The Two Types Of Love In The Canterbury Tales

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In the Canterbury Tales, there are two types of love that is expressed. The two types can be recognized as romantic love and courtly love. Throughout these character introductions, the readers are able to see which people are involved in these types of relationships. The Wife of Bath is one of the only characters in the Canterbury Tales that is a perfect example of romantic love. Although both kinds of love are present in the middle ages, times have changed and the way society looks at these types of love are completely different than what they use to be. The first type of love that is most mentioned in the Canterbury Tales, is courtly love. Courtly love is a medieval european literary conception of love that emphasizes nobility and chivalry; chivalry is bravery, military skill, generosity (in victory), piety and courtesy to women. Courtly love contains no sexual intercourse. It is for those who need to be with someone for their own good. For example, a rich women would need to marry a rich man even if she is in love with someone else. To relate this to the middle ages, a “knight practically worships her. In fact, his love for her makes the knight stronger and more honorable” (Shmoop). Saying this, the women in the relationship is not truly in love with the knight. She is only using him for her personal needs. This also explains to why there is not any sexual intercourse between the two courtly lovers.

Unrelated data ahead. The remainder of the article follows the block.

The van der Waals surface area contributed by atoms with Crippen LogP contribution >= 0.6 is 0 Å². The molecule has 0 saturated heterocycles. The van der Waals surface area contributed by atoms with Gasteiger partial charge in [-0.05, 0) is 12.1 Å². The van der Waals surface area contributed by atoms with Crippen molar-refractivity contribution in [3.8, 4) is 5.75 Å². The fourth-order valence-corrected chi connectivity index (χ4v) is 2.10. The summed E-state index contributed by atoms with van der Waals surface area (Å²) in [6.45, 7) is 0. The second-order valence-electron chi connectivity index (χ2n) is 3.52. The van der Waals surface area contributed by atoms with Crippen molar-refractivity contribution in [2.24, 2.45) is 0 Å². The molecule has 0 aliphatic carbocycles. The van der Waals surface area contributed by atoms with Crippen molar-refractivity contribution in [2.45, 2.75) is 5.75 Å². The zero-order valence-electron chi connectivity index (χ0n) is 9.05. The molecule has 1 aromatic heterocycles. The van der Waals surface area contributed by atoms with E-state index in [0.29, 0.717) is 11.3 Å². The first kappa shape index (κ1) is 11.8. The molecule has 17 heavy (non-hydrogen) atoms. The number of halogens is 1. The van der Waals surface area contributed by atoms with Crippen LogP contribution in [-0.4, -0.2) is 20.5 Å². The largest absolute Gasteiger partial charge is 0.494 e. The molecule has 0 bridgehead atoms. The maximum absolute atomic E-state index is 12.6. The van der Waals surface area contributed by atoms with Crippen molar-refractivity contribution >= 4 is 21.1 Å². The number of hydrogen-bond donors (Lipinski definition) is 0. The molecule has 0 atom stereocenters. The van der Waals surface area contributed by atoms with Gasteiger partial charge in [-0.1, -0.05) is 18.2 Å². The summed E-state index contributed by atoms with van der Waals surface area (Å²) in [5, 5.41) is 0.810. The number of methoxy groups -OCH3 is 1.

The next type of love that is popular is known as romantic love.
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